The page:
Though he enjoyed the people and the travel, Charlie wasn’t interested in making a career out of the military. After fulfilling his service in 1953, he went to work for a chemical business that was started by his grandfather. Charlie brought his youngest son, Justin, to work with him; Justin has severe epilepsy, making school difficult and limiting his options for employment. When Charlie sold the family business in 1980, he committed to helping Justin find work. “When we sold the business, we had one product, a furniture polish, that was such a small volume, nobody wanted it," says Charlie. "It was a product you made by hand in a barrel. When Justin couldn’t find a job, I got a guy from church to work with him in our garage making this product and selling it by mail order.”
Baker Industries was born. “We didn’t have a plan, a company name, or any funding, but we started to grow," states Charlie. "Both my wife and I feel that work is a very important element of life; it makes you feel satisfied.” Before long, the furniture polish business had outgrown Charlie’s garage and the company began a series of moves as more people joined the ranks.
“There are facilities, workshops, and programs for the low-functioning disabled,” states Charlie. “But back then, there was nothing for a person who was high-functioning to make them feel like they were really doing something important. I put the arm on every friend I have, and my wife, who’s a much better salesman than I am, put the arm on everybody she knew; we ended up doing work with Vanguard and Scott Paper Company.”
There are facilities, workshops, and programs for the low-functioning disabled. But back then, there was nothing for a person who was high-functioning to make them feel like they were really doing something important.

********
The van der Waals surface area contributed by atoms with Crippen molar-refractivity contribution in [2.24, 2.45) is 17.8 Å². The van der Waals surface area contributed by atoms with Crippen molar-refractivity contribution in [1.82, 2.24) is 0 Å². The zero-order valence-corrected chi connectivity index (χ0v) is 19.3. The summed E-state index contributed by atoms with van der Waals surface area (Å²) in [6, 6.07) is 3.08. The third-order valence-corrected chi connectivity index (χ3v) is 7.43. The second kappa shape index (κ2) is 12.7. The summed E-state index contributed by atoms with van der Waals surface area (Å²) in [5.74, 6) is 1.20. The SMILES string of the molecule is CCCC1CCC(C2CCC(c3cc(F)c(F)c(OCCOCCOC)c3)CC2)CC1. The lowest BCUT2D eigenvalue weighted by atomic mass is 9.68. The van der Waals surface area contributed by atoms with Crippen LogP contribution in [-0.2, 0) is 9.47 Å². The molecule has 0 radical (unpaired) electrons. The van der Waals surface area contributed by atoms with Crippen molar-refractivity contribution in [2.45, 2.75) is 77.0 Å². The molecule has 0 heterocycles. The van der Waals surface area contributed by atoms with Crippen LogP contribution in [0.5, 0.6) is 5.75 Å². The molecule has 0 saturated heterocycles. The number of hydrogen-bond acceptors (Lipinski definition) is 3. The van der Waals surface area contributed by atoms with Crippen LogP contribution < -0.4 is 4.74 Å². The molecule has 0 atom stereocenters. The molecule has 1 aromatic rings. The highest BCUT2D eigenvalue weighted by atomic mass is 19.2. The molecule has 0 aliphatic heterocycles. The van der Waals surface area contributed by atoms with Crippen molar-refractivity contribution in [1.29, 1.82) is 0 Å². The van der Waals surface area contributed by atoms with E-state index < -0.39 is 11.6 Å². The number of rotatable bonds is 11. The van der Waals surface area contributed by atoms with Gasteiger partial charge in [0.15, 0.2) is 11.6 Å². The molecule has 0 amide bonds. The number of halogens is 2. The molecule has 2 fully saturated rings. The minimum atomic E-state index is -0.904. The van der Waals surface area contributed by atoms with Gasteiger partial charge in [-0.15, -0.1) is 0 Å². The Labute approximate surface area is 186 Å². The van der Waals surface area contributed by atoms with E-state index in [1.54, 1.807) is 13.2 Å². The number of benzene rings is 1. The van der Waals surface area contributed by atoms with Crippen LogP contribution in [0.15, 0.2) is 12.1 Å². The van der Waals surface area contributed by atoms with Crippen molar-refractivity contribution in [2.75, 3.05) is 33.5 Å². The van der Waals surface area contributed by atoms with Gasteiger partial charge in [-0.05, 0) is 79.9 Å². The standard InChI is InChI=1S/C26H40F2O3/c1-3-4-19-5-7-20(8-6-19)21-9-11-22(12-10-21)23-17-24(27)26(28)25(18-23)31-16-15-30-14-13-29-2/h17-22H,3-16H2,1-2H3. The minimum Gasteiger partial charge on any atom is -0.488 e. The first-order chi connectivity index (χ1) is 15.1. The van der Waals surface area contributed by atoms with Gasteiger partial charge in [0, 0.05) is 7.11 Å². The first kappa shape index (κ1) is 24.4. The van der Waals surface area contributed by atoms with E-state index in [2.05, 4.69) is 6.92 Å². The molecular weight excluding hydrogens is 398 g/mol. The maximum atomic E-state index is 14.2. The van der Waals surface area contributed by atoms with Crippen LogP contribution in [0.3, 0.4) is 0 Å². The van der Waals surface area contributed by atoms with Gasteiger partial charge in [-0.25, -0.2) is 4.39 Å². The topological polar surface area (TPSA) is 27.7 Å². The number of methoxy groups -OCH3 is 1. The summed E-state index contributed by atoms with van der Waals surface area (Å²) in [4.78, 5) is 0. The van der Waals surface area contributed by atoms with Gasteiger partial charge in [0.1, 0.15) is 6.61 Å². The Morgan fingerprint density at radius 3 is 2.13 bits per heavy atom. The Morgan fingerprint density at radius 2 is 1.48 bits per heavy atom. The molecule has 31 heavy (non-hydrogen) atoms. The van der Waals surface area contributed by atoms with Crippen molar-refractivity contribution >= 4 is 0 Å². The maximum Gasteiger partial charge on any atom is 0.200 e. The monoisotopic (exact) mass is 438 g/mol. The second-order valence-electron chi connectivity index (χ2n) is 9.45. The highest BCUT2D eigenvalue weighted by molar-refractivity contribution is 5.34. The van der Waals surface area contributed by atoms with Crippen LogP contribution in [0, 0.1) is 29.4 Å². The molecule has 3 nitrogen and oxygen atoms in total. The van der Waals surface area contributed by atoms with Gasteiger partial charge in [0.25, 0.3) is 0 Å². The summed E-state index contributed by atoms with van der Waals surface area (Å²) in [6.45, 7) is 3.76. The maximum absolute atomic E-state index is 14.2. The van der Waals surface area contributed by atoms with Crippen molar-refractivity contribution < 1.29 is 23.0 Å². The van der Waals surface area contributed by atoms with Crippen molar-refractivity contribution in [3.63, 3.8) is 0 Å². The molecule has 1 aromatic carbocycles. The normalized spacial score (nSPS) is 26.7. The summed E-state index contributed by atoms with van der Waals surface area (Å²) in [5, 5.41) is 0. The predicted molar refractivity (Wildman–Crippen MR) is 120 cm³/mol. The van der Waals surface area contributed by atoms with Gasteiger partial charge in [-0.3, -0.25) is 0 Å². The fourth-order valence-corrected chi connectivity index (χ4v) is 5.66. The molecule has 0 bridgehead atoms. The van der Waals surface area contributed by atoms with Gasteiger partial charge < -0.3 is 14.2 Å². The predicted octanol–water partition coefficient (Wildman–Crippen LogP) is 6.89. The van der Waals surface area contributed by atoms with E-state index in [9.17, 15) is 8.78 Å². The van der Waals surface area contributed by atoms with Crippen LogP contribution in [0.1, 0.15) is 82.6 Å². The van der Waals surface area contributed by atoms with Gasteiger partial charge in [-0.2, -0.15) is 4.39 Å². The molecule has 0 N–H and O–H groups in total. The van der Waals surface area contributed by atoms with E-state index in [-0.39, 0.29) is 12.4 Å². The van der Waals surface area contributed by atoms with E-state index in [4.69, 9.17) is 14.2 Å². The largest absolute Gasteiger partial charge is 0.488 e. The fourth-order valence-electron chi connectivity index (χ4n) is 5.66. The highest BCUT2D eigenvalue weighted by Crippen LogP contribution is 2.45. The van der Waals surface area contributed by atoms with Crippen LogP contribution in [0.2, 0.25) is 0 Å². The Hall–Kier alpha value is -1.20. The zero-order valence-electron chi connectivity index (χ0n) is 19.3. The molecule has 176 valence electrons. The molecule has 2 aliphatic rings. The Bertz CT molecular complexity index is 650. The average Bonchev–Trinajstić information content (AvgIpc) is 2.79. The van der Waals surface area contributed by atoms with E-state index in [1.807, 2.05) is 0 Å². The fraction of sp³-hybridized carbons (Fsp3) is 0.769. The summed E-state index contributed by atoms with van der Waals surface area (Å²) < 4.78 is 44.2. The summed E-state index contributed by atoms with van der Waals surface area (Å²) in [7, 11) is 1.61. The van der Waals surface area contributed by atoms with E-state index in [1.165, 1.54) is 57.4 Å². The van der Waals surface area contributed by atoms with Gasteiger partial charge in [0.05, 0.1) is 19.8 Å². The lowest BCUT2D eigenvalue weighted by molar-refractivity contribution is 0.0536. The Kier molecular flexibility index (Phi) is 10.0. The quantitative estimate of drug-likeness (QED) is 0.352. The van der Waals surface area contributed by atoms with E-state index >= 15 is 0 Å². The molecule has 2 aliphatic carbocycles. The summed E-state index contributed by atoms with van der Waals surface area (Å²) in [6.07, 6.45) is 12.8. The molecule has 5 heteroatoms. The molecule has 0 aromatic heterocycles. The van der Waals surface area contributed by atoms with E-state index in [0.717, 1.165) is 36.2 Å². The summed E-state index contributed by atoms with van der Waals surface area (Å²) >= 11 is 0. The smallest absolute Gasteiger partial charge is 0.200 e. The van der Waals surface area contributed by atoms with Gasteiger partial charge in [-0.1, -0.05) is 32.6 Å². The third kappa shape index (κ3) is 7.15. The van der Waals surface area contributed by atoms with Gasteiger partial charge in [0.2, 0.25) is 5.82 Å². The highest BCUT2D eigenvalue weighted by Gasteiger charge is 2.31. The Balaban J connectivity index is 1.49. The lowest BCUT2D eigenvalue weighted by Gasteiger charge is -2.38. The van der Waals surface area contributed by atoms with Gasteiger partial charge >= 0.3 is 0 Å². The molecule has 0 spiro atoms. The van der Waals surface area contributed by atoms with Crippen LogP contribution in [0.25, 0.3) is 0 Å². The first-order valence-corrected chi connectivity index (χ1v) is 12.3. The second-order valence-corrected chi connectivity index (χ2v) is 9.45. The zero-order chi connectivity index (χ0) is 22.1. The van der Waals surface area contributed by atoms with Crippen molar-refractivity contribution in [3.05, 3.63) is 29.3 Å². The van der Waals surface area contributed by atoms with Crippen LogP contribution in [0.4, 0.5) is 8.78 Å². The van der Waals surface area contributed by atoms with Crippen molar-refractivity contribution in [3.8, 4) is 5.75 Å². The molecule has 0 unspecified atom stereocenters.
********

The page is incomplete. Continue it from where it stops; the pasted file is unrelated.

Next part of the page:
Within a few years, Baker Industries was an official nonprofit. A gentleman who ran a shelter in Philadelphia approached Charlie, intrigued by Baker Industries’ ability to pay a living wage to folks who typically struggle to find work. “We rented an old tire shop on Fairmount Avenue and hired people who were served by the shelter; they were coming out of prison, out of drug and alcohol rehab, and off the street," says Charlie. "What we found, which is an amazing thing, is that these people worked well with the disabled. The organization continued to grow because there was a need.”
Thirty-five years later, Baker Industries employs approximately 30 junior supervisors who all came through the program. Charlie estimates the organization has placed, on average, 50 people each year in stable, living wage jobs. “One of our board members is a product of our program,” says Charlie. “He works for a nonprofit in the city and has turned out to be a remarkable citizen.”
What’s his secret for success? “If you can’t be flexible, forget being in business for yourself,” says Charlie. “My wife and I never anticipated that we would be running an organization that employed the disabled, former prisoners, and people coming out of rehab, but it has turned out to be a wonderful challenge. We’re way past the age where we’re expected to be working, but it’s important for us to be in the office and interact with the people who have enriched our lives.”
Charlie is an amazing individual and role model. I am incredibly proud to have spent the last 13 years working at his shoulder. He has devoted the past 35 years to the nonprofit he and his wife founded, without taking any pay. Baker Industries is a result of their ideals and their desire to provide opportunities for those who have none, beginning with their son, Justin. As Charlie is fond of saying, ‘We take them from the welfare rolls and add them to the “workfare” rolls. Turk Thacher '62, president of Baker Industries